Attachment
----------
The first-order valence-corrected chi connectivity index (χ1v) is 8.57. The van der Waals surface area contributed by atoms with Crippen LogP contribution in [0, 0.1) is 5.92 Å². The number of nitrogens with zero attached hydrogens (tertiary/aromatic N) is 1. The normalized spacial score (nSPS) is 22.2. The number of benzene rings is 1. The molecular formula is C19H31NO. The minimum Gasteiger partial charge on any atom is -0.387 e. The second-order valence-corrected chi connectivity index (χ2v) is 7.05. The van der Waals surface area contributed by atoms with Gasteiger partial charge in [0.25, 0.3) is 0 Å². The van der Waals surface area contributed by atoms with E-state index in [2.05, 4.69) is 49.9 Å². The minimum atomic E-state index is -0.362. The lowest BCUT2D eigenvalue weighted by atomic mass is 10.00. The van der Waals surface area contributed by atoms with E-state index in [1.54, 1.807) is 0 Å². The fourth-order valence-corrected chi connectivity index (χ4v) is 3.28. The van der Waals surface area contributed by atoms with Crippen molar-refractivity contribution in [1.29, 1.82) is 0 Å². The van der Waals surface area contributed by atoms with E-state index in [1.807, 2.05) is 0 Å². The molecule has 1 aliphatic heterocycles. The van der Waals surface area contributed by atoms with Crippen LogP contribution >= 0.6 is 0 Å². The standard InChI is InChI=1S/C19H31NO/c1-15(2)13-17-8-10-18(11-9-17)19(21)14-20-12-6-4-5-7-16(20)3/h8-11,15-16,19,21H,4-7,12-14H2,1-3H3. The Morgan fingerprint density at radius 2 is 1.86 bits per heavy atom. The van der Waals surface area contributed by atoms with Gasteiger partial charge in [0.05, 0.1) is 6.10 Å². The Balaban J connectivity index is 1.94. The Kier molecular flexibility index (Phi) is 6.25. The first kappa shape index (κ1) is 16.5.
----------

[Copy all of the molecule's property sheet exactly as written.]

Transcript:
The first-order valence-corrected chi connectivity index (χ1v) is 8.57. The van der Waals surface area contributed by atoms with Crippen LogP contribution in [0, 0.1) is 5.92 Å². The number of nitrogens with zero attached hydrogens (tertiary/aromatic N) is 1. The normalized spacial score (nSPS) is 22.2. The number of benzene rings is 1. The molecular formula is C19H31NO. The minimum Gasteiger partial charge on any atom is -0.387 e. The second-order valence-corrected chi connectivity index (χ2v) is 7.05. The van der Waals surface area contributed by atoms with Gasteiger partial charge in [0.25, 0.3) is 0 Å². The van der Waals surface area contributed by atoms with E-state index in [2.05, 4.69) is 49.9 Å². The minimum atomic E-state index is -0.362. The lowest BCUT2D eigenvalue weighted by atomic mass is 10.00. The van der Waals surface area contributed by atoms with E-state index in [1.54, 1.807) is 0 Å². The fourth-order valence-corrected chi connectivity index (χ4v) is 3.28. The van der Waals surface area contributed by atoms with Crippen molar-refractivity contribution in [1.29, 1.82) is 0 Å². The van der Waals surface area contributed by atoms with E-state index in [1.807, 2.05) is 0 Å². The molecule has 1 aliphatic heterocycles. The van der Waals surface area contributed by atoms with Crippen LogP contribution >= 0.6 is 0 Å². The standard InChI is InChI=1S/C19H31NO/c1-15(2)13-17-8-10-18(11-9-17)19(21)14-20-12-6-4-5-7-16(20)3/h8-11,15-16,19,21H,4-7,12-14H2,1-3H3. The Morgan fingerprint density at radius 2 is 1.86 bits per heavy atom. The van der Waals surface area contributed by atoms with Gasteiger partial charge in [0.05, 0.1) is 6.10 Å². The Balaban J connectivity index is 1.94. The Kier molecular flexibility index (Phi) is 6.25. The first kappa shape index (κ1) is 16.5.